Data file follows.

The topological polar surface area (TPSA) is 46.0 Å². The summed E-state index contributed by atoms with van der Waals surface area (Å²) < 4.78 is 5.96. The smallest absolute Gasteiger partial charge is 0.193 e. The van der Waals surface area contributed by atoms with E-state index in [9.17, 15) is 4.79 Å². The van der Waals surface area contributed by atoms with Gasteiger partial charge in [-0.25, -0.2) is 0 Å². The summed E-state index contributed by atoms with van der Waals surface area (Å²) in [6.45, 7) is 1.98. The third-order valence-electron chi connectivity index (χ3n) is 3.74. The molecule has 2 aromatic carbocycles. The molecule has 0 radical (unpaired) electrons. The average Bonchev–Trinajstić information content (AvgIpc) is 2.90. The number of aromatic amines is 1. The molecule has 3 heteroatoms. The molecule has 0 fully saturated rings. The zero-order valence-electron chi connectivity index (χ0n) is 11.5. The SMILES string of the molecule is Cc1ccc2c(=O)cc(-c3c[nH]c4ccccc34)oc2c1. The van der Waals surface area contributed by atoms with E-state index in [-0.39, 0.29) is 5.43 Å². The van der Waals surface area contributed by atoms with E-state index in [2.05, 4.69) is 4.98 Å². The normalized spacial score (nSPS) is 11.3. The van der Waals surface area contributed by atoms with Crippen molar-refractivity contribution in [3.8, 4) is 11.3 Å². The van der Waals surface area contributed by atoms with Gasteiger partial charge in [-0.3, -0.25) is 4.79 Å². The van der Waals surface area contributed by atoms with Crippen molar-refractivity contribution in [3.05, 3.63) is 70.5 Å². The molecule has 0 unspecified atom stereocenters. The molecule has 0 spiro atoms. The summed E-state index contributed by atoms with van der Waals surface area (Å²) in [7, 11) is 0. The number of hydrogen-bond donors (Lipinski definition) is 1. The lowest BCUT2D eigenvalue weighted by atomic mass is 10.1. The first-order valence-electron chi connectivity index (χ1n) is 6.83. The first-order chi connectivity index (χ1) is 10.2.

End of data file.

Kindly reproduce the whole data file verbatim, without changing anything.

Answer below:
The topological polar surface area (TPSA) is 46.0 Å². The summed E-state index contributed by atoms with van der Waals surface area (Å²) < 4.78 is 5.96. The smallest absolute Gasteiger partial charge is 0.193 e. The van der Waals surface area contributed by atoms with E-state index in [9.17, 15) is 4.79 Å². The van der Waals surface area contributed by atoms with Gasteiger partial charge in [-0.25, -0.2) is 0 Å². The summed E-state index contributed by atoms with van der Waals surface area (Å²) in [6.45, 7) is 1.98. The third-order valence-electron chi connectivity index (χ3n) is 3.74. The molecule has 2 aromatic carbocycles. The molecule has 0 radical (unpaired) electrons. The average Bonchev–Trinajstić information content (AvgIpc) is 2.90. The number of aromatic amines is 1. The molecule has 3 heteroatoms. The molecule has 0 fully saturated rings. The zero-order valence-electron chi connectivity index (χ0n) is 11.5. The SMILES string of the molecule is Cc1ccc2c(=O)cc(-c3c[nH]c4ccccc34)oc2c1. The van der Waals surface area contributed by atoms with E-state index in [-0.39, 0.29) is 5.43 Å². The van der Waals surface area contributed by atoms with E-state index in [2.05, 4.69) is 4.98 Å². The normalized spacial score (nSPS) is 11.3. The van der Waals surface area contributed by atoms with Crippen molar-refractivity contribution in [3.8, 4) is 11.3 Å². The van der Waals surface area contributed by atoms with Gasteiger partial charge in [-0.3, -0.25) is 4.79 Å². The van der Waals surface area contributed by atoms with Crippen molar-refractivity contribution in [3.05, 3.63) is 70.5 Å². The molecule has 0 unspecified atom stereocenters. The molecule has 0 spiro atoms. The summed E-state index contributed by atoms with van der Waals surface area (Å²) in [7, 11) is 0. The number of hydrogen-bond donors (Lipinski definition) is 1. The lowest BCUT2D eigenvalue weighted by atomic mass is 10.1. The first-order valence-electron chi connectivity index (χ1n) is 6.83. The first-order chi connectivity index (χ1) is 10.2.